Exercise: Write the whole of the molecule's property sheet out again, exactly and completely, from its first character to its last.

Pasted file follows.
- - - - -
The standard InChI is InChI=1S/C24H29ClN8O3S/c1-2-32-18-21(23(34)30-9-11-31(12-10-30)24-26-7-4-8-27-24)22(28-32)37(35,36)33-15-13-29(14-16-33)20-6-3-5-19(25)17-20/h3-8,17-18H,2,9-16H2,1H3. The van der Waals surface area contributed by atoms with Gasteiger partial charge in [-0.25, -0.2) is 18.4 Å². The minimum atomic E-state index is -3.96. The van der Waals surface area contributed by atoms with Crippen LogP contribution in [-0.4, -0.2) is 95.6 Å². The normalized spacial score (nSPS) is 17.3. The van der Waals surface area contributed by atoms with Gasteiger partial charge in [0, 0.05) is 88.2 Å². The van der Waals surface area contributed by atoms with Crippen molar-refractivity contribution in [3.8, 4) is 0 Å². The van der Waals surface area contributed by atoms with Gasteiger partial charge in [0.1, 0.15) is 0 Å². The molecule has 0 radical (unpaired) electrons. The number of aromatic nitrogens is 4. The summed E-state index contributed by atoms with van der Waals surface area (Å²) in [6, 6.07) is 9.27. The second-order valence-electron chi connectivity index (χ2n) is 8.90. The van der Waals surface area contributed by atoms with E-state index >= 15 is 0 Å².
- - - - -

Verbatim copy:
The standard InChI is InChI=1S/C24H29ClN8O3S/c1-2-32-18-21(23(34)30-9-11-31(12-10-30)24-26-7-4-8-27-24)22(28-32)37(35,36)33-15-13-29(14-16-33)20-6-3-5-19(25)17-20/h3-8,17-18H,2,9-16H2,1H3. The van der Waals surface area contributed by atoms with Gasteiger partial charge in [-0.25, -0.2) is 18.4 Å². The minimum atomic E-state index is -3.96. The van der Waals surface area contributed by atoms with Crippen LogP contribution in [-0.4, -0.2) is 95.6 Å². The normalized spacial score (nSPS) is 17.3. The van der Waals surface area contributed by atoms with Gasteiger partial charge in [0, 0.05) is 88.2 Å². The van der Waals surface area contributed by atoms with Crippen molar-refractivity contribution in [3.8, 4) is 0 Å². The van der Waals surface area contributed by atoms with Gasteiger partial charge in [0.1, 0.15) is 0 Å². The molecule has 0 radical (unpaired) electrons. The number of aromatic nitrogens is 4. The summed E-state index contributed by atoms with van der Waals surface area (Å²) in [6, 6.07) is 9.27. The second-order valence-electron chi connectivity index (χ2n) is 8.90. The van der Waals surface area contributed by atoms with E-state index >= 15 is 0 Å².